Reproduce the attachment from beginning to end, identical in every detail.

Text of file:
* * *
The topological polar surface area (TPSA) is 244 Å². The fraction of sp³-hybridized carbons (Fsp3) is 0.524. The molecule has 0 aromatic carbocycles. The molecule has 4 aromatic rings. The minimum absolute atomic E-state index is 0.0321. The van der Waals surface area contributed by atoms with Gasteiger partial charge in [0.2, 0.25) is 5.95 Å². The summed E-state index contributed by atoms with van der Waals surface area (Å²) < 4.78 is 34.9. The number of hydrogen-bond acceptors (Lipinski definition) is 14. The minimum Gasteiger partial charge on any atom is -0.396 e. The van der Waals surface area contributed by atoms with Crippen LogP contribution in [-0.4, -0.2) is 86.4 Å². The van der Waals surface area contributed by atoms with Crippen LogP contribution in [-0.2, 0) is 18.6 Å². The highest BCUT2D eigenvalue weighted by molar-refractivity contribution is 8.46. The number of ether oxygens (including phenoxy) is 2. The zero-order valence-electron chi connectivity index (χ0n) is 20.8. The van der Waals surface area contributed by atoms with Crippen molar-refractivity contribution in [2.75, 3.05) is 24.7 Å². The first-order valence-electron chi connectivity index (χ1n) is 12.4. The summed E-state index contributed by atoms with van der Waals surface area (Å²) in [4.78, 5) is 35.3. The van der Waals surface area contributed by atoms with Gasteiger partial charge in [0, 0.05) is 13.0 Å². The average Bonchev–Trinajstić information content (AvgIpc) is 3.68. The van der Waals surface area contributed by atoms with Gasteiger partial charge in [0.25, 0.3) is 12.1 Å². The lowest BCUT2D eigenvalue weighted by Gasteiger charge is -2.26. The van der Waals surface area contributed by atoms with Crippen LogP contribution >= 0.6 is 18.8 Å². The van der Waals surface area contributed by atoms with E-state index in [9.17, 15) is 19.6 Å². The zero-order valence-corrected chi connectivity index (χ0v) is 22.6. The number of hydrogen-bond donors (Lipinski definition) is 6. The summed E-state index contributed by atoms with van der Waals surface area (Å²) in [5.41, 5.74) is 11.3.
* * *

The topological polar surface area (TPSA) is 244 Å². The fraction of sp³-hybridized carbons (Fsp3) is 0.524. The molecule has 0 aromatic carbocycles. The molecule has 4 aromatic rings. The minimum absolute atomic E-state index is 0.0321. The van der Waals surface area contributed by atoms with Gasteiger partial charge in [0.2, 0.25) is 5.95 Å². The summed E-state index contributed by atoms with van der Waals surface area (Å²) < 4.78 is 34.9. The number of hydrogen-bond acceptors (Lipinski definition) is 14. The minimum Gasteiger partial charge on any atom is -0.396 e. The van der Waals surface area contributed by atoms with Crippen LogP contribution in [-0.4, -0.2) is 86.4 Å². The van der Waals surface area contributed by atoms with Crippen LogP contribution in [-0.2, 0) is 18.6 Å². The highest BCUT2D eigenvalue weighted by molar-refractivity contribution is 8.46. The number of ether oxygens (including phenoxy) is 2. The zero-order valence-electron chi connectivity index (χ0n) is 20.8. The van der Waals surface area contributed by atoms with Crippen molar-refractivity contribution in [2.75, 3.05) is 24.7 Å². The first-order valence-electron chi connectivity index (χ1n) is 12.4. The summed E-state index contributed by atoms with van der Waals surface area (Å²) in [4.78, 5) is 35.3. The van der Waals surface area contributed by atoms with Gasteiger partial charge in [0, 0.05) is 13.0 Å². The average Bonchev–Trinajstić information content (AvgIpc) is 3.68. The van der Waals surface area contributed by atoms with Gasteiger partial charge in [0.25, 0.3) is 12.1 Å². The lowest BCUT2D eigenvalue weighted by Gasteiger charge is -2.26. The van der Waals surface area contributed by atoms with Crippen LogP contribution >= 0.6 is 18.8 Å². The van der Waals surface area contributed by atoms with E-state index in [9.17, 15) is 19.6 Å². The zero-order valence-corrected chi connectivity index (χ0v) is 22.6. The number of hydrogen-bond donors (Lipinski definition) is 6. The summed E-state index contributed by atoms with van der Waals surface area (Å²) in [5.41, 5.74) is 11.3.